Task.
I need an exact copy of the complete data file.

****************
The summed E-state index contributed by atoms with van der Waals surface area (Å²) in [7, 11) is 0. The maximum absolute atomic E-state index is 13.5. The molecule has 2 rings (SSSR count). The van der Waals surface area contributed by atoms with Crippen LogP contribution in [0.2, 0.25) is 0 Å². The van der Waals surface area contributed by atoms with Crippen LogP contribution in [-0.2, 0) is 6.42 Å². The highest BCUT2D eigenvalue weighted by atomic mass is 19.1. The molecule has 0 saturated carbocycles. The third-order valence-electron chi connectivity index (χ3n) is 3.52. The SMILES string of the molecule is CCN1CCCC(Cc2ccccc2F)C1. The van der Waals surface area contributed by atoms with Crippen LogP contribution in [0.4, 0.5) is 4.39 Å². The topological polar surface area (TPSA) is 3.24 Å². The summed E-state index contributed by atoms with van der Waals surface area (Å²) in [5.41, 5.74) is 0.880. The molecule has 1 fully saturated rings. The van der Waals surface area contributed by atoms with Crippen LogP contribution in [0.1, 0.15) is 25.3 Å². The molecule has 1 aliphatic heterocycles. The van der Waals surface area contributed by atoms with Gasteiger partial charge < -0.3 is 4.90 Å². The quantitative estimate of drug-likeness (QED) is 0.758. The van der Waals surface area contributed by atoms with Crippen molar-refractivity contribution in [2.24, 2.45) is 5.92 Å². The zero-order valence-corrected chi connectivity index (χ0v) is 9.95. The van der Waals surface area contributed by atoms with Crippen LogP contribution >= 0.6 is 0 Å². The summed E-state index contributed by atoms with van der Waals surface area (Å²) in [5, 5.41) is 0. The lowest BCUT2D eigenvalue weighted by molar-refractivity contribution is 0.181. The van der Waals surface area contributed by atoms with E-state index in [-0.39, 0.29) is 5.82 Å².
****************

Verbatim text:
The summed E-state index contributed by atoms with van der Waals surface area (Å²) in [7, 11) is 0. The maximum absolute atomic E-state index is 13.5. The molecule has 2 rings (SSSR count). The van der Waals surface area contributed by atoms with Crippen LogP contribution in [0.2, 0.25) is 0 Å². The van der Waals surface area contributed by atoms with Crippen LogP contribution in [-0.2, 0) is 6.42 Å². The highest BCUT2D eigenvalue weighted by atomic mass is 19.1. The molecule has 0 saturated carbocycles. The third-order valence-electron chi connectivity index (χ3n) is 3.52. The SMILES string of the molecule is CCN1CCCC(Cc2ccccc2F)C1. The van der Waals surface area contributed by atoms with Crippen LogP contribution in [0.4, 0.5) is 4.39 Å². The topological polar surface area (TPSA) is 3.24 Å². The summed E-state index contributed by atoms with van der Waals surface area (Å²) in [5.41, 5.74) is 0.880. The molecule has 1 fully saturated rings. The van der Waals surface area contributed by atoms with Crippen LogP contribution in [0.1, 0.15) is 25.3 Å². The molecule has 1 aliphatic heterocycles. The van der Waals surface area contributed by atoms with Gasteiger partial charge < -0.3 is 4.90 Å². The quantitative estimate of drug-likeness (QED) is 0.758. The van der Waals surface area contributed by atoms with Crippen molar-refractivity contribution in [2.24, 2.45) is 5.92 Å². The zero-order valence-corrected chi connectivity index (χ0v) is 9.95. The van der Waals surface area contributed by atoms with Crippen LogP contribution >= 0.6 is 0 Å². The summed E-state index contributed by atoms with van der Waals surface area (Å²) in [5, 5.41) is 0. The lowest BCUT2D eigenvalue weighted by molar-refractivity contribution is 0.181. The van der Waals surface area contributed by atoms with E-state index in [-0.39, 0.29) is 5.82 Å².